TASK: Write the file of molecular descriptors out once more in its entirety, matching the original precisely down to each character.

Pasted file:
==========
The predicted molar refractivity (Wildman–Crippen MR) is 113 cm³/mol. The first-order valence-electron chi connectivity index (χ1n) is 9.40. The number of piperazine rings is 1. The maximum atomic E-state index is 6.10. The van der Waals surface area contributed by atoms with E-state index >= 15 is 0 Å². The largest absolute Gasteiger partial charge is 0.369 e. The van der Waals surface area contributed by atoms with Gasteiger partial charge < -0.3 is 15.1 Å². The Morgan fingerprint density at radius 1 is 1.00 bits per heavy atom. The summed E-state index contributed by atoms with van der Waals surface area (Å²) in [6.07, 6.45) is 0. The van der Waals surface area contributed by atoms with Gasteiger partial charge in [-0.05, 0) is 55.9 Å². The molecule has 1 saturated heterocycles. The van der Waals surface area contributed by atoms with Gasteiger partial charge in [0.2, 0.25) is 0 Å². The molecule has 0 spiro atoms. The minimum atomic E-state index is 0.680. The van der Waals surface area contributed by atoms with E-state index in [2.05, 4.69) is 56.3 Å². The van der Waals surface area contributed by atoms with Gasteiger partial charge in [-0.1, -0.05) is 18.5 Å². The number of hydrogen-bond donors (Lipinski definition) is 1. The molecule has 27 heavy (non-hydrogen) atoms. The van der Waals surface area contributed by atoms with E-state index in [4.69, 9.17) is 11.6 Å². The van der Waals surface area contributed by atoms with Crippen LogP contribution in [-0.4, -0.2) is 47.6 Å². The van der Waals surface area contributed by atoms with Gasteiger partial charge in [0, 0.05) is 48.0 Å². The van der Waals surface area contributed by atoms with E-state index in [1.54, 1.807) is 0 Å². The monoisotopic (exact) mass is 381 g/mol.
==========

The predicted molar refractivity (Wildman–Crippen MR) is 113 cm³/mol. The first-order valence-electron chi connectivity index (χ1n) is 9.40. The number of piperazine rings is 1. The maximum atomic E-state index is 6.10. The van der Waals surface area contributed by atoms with E-state index >= 15 is 0 Å². The largest absolute Gasteiger partial charge is 0.369 e. The van der Waals surface area contributed by atoms with Gasteiger partial charge < -0.3 is 15.1 Å². The Morgan fingerprint density at radius 1 is 1.00 bits per heavy atom. The summed E-state index contributed by atoms with van der Waals surface area (Å²) in [6.07, 6.45) is 0. The van der Waals surface area contributed by atoms with Gasteiger partial charge in [-0.05, 0) is 55.9 Å². The molecule has 1 saturated heterocycles. The van der Waals surface area contributed by atoms with Gasteiger partial charge in [0.2, 0.25) is 0 Å². The molecule has 0 spiro atoms. The minimum atomic E-state index is 0.680. The van der Waals surface area contributed by atoms with E-state index in [2.05, 4.69) is 56.3 Å². The van der Waals surface area contributed by atoms with Gasteiger partial charge in [-0.1, -0.05) is 18.5 Å². The number of hydrogen-bond donors (Lipinski definition) is 1. The molecule has 27 heavy (non-hydrogen) atoms. The van der Waals surface area contributed by atoms with E-state index in [4.69, 9.17) is 11.6 Å². The van der Waals surface area contributed by atoms with Crippen LogP contribution in [-0.4, -0.2) is 47.6 Å². The van der Waals surface area contributed by atoms with Gasteiger partial charge in [0, 0.05) is 48.0 Å². The van der Waals surface area contributed by atoms with E-state index in [1.54, 1.807) is 0 Å². The monoisotopic (exact) mass is 381 g/mol.